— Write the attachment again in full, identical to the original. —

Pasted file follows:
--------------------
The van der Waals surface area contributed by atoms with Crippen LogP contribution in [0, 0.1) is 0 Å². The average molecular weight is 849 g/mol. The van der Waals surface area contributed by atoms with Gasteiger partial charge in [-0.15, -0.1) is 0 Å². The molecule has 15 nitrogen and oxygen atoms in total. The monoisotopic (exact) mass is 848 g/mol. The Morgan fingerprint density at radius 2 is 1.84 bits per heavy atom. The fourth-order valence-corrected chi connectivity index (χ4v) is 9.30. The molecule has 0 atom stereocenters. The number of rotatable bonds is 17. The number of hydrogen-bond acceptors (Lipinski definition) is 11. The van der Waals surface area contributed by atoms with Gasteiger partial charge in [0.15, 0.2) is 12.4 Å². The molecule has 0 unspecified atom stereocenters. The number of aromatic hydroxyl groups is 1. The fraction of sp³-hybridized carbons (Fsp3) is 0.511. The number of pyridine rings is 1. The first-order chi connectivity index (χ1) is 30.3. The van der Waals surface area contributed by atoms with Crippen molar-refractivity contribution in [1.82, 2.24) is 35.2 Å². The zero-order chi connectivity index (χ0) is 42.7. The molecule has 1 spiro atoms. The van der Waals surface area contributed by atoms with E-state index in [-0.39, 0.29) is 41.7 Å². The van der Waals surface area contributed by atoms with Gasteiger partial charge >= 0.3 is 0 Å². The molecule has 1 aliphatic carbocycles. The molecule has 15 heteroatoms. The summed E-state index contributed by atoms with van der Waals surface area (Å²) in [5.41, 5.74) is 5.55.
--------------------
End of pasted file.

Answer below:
The van der Waals surface area contributed by atoms with Crippen LogP contribution in [0, 0.1) is 0 Å². The average molecular weight is 849 g/mol. The van der Waals surface area contributed by atoms with Gasteiger partial charge in [-0.15, -0.1) is 0 Å². The molecule has 15 nitrogen and oxygen atoms in total. The monoisotopic (exact) mass is 848 g/mol. The Morgan fingerprint density at radius 2 is 1.84 bits per heavy atom. The fourth-order valence-corrected chi connectivity index (χ4v) is 9.30. The molecule has 0 atom stereocenters. The number of rotatable bonds is 17. The number of hydrogen-bond acceptors (Lipinski definition) is 11. The van der Waals surface area contributed by atoms with Gasteiger partial charge in [0.15, 0.2) is 12.4 Å². The molecule has 0 unspecified atom stereocenters. The number of aromatic hydroxyl groups is 1. The fraction of sp³-hybridized carbons (Fsp3) is 0.511. The number of pyridine rings is 1. The first-order chi connectivity index (χ1) is 30.3. The van der Waals surface area contributed by atoms with Crippen molar-refractivity contribution in [1.82, 2.24) is 35.2 Å². The zero-order chi connectivity index (χ0) is 42.7. The molecule has 1 spiro atoms. The van der Waals surface area contributed by atoms with E-state index in [-0.39, 0.29) is 41.7 Å². The van der Waals surface area contributed by atoms with Gasteiger partial charge >= 0.3 is 0 Å². The molecule has 1 aliphatic carbocycles. The molecule has 15 heteroatoms. The summed E-state index contributed by atoms with van der Waals surface area (Å²) in [5.41, 5.74) is 5.55.